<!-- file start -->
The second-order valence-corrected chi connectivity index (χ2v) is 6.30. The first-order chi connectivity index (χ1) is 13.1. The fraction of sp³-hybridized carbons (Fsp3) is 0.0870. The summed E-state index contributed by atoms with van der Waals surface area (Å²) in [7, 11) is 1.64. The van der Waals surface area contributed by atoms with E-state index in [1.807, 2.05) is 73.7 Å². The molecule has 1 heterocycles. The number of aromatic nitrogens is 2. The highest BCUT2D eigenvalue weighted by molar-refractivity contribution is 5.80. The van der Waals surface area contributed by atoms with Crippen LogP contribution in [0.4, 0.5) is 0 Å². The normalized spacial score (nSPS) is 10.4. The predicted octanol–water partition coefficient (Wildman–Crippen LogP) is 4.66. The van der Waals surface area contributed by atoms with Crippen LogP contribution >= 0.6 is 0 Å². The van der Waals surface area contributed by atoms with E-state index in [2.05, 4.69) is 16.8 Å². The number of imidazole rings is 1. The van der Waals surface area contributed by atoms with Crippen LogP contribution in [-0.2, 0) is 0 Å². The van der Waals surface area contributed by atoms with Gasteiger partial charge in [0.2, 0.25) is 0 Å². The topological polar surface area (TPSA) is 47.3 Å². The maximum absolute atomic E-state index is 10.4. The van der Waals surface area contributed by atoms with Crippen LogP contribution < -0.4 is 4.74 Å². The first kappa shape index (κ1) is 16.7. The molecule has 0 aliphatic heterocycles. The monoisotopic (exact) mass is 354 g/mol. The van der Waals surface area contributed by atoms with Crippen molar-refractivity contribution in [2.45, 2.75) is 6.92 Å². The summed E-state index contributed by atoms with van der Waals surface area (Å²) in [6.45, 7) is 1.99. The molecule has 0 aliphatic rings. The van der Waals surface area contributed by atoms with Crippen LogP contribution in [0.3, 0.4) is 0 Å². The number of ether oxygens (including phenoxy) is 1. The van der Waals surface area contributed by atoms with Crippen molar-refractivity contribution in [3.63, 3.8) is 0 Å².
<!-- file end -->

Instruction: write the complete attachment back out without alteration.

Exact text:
The second-order valence-corrected chi connectivity index (χ2v) is 6.30. The first-order chi connectivity index (χ1) is 13.1. The fraction of sp³-hybridized carbons (Fsp3) is 0.0870. The summed E-state index contributed by atoms with van der Waals surface area (Å²) in [7, 11) is 1.64. The van der Waals surface area contributed by atoms with E-state index in [1.807, 2.05) is 73.7 Å². The molecule has 1 heterocycles. The number of aromatic nitrogens is 2. The highest BCUT2D eigenvalue weighted by molar-refractivity contribution is 5.80. The van der Waals surface area contributed by atoms with Crippen LogP contribution in [0.4, 0.5) is 0 Å². The normalized spacial score (nSPS) is 10.4. The predicted octanol–water partition coefficient (Wildman–Crippen LogP) is 4.66. The van der Waals surface area contributed by atoms with Crippen LogP contribution >= 0.6 is 0 Å². The van der Waals surface area contributed by atoms with E-state index in [2.05, 4.69) is 16.8 Å². The number of imidazole rings is 1. The van der Waals surface area contributed by atoms with Crippen LogP contribution in [-0.2, 0) is 0 Å². The van der Waals surface area contributed by atoms with Gasteiger partial charge in [0.2, 0.25) is 0 Å². The topological polar surface area (TPSA) is 47.3 Å². The maximum absolute atomic E-state index is 10.4. The van der Waals surface area contributed by atoms with Crippen LogP contribution < -0.4 is 4.74 Å². The first kappa shape index (κ1) is 16.7. The molecule has 0 aliphatic heterocycles. The monoisotopic (exact) mass is 354 g/mol. The van der Waals surface area contributed by atoms with Crippen molar-refractivity contribution in [2.45, 2.75) is 6.92 Å². The summed E-state index contributed by atoms with van der Waals surface area (Å²) in [6.45, 7) is 1.99. The molecule has 0 aliphatic rings. The van der Waals surface area contributed by atoms with Crippen LogP contribution in [0.3, 0.4) is 0 Å². The number of ether oxygens (including phenoxy) is 1. The van der Waals surface area contributed by atoms with Crippen molar-refractivity contribution in [3.63, 3.8) is 0 Å².